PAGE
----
TalkBank Digital Audio

This page provides suggestions for researchers who wish to create audio files for analysis with the CLAN editor and other TalkBank programs.

For detailed phonological work, it is best to use 16-bit WAV format in stereo at either 22,050 or 44,100 KHz. However, for many purposes, recording in compressed formats such as MP3, AAC, or OGG is quite acceptable, as long as you use the high-quality versions of these formats.

Recorder: There are four current possibilities:

1. Most laptop computers can function as digital audio recorders. All you need is an external USB microphone, such as the Yeti from Blue Microphones, and recording software. For Mac software, we recommend Amadeus Pro. For Windows, you can use Audacity. For the iPad/iPhone, you can use Recorder.

2. You can now buy USB sticks that have built-in microphones and recorders that directly create .wav or high=quality mp3 files that you can directly transfer to your computer. For example, you can buy the Olympus VP-10 USB recorder for about $70 which will record a couple of days before getting full. They take power from the USB port, so you need to charge them up for 3 hours prior to the first use. You need to place these in the middle of a conversation or pinned to the child and avoid bumping them around.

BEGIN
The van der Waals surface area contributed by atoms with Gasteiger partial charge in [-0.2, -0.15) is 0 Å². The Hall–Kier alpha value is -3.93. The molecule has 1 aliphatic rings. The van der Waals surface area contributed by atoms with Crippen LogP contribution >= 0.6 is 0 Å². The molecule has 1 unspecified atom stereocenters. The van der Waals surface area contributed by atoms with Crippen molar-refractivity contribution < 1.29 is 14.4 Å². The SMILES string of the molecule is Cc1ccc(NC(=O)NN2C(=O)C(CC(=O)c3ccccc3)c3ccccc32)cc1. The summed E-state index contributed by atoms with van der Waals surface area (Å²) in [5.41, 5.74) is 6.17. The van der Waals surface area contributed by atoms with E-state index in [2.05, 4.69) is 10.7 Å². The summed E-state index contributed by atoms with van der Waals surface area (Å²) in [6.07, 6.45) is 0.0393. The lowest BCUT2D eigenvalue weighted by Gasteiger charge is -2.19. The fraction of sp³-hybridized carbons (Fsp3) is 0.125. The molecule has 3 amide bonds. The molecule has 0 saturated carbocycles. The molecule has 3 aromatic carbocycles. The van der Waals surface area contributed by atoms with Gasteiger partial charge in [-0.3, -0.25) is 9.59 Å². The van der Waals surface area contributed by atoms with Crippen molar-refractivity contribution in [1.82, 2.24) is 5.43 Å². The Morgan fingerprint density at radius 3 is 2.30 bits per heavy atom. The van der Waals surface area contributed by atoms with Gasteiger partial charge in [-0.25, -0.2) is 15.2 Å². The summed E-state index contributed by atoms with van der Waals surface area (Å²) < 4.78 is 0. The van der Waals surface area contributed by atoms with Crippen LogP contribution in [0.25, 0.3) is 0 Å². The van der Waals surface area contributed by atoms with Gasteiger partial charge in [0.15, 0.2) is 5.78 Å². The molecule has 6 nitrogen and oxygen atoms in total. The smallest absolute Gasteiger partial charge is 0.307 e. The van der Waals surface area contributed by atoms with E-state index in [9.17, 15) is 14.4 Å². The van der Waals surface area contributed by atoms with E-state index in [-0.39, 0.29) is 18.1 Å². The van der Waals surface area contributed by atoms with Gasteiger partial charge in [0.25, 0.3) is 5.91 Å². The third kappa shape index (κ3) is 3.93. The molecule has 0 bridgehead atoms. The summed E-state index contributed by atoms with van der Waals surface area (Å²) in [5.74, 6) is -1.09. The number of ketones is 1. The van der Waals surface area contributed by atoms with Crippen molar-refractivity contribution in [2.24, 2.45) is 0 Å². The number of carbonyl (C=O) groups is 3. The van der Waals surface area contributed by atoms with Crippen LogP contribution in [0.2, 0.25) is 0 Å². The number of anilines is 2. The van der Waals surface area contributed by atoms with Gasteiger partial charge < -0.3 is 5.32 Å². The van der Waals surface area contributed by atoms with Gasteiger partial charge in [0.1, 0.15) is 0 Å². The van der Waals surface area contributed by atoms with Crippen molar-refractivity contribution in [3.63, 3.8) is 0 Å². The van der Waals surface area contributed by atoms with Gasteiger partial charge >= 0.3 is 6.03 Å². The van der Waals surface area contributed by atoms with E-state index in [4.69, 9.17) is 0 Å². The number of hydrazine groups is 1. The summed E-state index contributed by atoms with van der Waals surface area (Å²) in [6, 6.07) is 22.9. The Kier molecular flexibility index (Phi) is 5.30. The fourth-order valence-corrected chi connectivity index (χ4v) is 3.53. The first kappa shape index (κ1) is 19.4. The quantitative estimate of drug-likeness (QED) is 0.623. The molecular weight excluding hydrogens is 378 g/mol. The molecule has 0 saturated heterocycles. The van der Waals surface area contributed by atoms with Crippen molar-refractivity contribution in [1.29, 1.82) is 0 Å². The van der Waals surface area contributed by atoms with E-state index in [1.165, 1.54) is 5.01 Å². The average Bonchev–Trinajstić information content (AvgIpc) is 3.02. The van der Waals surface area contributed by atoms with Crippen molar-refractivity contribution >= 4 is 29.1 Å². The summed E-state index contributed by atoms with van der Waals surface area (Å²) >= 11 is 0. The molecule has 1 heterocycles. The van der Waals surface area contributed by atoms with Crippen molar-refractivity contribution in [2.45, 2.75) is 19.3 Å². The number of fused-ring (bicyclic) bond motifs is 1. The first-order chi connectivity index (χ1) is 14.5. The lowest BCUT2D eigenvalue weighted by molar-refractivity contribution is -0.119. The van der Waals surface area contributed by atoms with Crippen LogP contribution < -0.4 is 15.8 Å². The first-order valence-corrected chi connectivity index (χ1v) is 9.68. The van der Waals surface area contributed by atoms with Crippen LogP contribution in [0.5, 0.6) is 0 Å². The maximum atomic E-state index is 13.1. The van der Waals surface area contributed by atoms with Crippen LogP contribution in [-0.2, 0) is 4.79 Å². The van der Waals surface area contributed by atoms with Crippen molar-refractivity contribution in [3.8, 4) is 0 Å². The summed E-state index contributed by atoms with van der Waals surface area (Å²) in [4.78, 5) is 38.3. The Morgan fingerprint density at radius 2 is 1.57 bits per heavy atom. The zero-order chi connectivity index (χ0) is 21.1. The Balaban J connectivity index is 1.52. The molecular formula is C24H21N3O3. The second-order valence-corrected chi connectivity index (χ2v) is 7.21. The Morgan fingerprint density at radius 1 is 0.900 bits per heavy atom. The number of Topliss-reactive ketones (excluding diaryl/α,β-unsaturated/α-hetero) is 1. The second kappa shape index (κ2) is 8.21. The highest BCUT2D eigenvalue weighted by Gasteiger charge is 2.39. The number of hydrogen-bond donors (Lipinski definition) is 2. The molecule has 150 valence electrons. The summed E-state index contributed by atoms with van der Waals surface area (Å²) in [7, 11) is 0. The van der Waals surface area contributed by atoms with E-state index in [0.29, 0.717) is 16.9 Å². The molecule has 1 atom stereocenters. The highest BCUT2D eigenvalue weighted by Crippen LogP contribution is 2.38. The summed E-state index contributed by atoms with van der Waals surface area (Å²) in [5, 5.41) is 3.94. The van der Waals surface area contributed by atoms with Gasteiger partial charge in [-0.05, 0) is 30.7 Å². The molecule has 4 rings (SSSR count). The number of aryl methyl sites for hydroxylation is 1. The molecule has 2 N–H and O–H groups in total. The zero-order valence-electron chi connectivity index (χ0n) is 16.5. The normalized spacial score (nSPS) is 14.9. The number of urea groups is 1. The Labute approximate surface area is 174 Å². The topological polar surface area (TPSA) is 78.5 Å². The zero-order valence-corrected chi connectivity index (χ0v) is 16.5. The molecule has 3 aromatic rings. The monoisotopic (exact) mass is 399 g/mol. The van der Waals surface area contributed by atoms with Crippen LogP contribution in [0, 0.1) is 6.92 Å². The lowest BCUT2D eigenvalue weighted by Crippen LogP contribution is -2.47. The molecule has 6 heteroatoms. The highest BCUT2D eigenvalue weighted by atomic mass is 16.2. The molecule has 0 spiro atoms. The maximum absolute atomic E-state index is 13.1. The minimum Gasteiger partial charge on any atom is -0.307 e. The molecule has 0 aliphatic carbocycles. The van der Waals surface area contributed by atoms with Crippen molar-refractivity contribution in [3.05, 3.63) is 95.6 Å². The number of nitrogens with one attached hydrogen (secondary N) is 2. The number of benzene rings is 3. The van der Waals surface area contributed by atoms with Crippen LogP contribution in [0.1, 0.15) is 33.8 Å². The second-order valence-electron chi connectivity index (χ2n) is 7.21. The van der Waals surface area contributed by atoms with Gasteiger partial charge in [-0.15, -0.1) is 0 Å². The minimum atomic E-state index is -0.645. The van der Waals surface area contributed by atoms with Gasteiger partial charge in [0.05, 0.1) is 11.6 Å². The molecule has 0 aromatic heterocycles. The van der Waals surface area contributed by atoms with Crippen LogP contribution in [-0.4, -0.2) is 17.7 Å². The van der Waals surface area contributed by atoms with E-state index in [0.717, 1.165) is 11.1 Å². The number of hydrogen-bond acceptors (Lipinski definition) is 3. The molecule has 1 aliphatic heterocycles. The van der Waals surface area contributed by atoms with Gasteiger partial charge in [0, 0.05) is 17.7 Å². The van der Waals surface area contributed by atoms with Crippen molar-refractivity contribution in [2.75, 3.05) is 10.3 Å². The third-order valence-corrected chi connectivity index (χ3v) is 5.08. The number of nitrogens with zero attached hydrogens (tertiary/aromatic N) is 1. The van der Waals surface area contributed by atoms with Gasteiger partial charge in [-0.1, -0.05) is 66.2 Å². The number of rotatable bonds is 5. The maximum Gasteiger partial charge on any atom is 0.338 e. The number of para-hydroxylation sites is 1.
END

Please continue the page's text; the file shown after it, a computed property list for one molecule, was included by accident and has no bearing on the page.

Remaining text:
3. In terms of a full-featured single unit hand-held WAVE recorder, our current top choice is the Marantz PMD620. The files produced by these separate units can be transferred to your computer using USB.

4. If you need to record children who are moving around, the best choice is a wireless microphone, such as the Sony ECM-AW4. For longer recording life, you will want to use lithium AAA batteries with this unit.

Decreasing Noise: Try to avoid recording near traffic or other external noises. Rooms with carpets have fewer echoes and floor noises than rooms with hard floors. Ongoing noise from televisions, radios, stereos, washing machines, computer fans, and other appliances can ruin a recording. If noise is coming through an open window, consider closing it. Try to minimize spurious background noises or noises caused from bumping the microphone onto hard surfaces or jostling the microphone cord. Try to keep the microphone out of clear view so that the child will not try to talk directly into it.

Some researchers prefer to do their work in sound-proof rooms in a laboratory. Although it may be difficult for infants and mothers to adapt to the needs of getting to a laboratory, the results can be better acoustically. Although children produce less vocalization in such an environment, the nature of their vocalizations is similar, as has been demonstrated in Ledeweg et al. (1994).

You can also use the tape recorder as a notebook. You can record commentary directly onto the tape when the child is not talking and you are in a different room. You can begin each casette with a statement of the date, the year, the name of the child, the nature of the setting, and so on. This practice is very helpful in identifying tapes that have been otherwise mislabeled.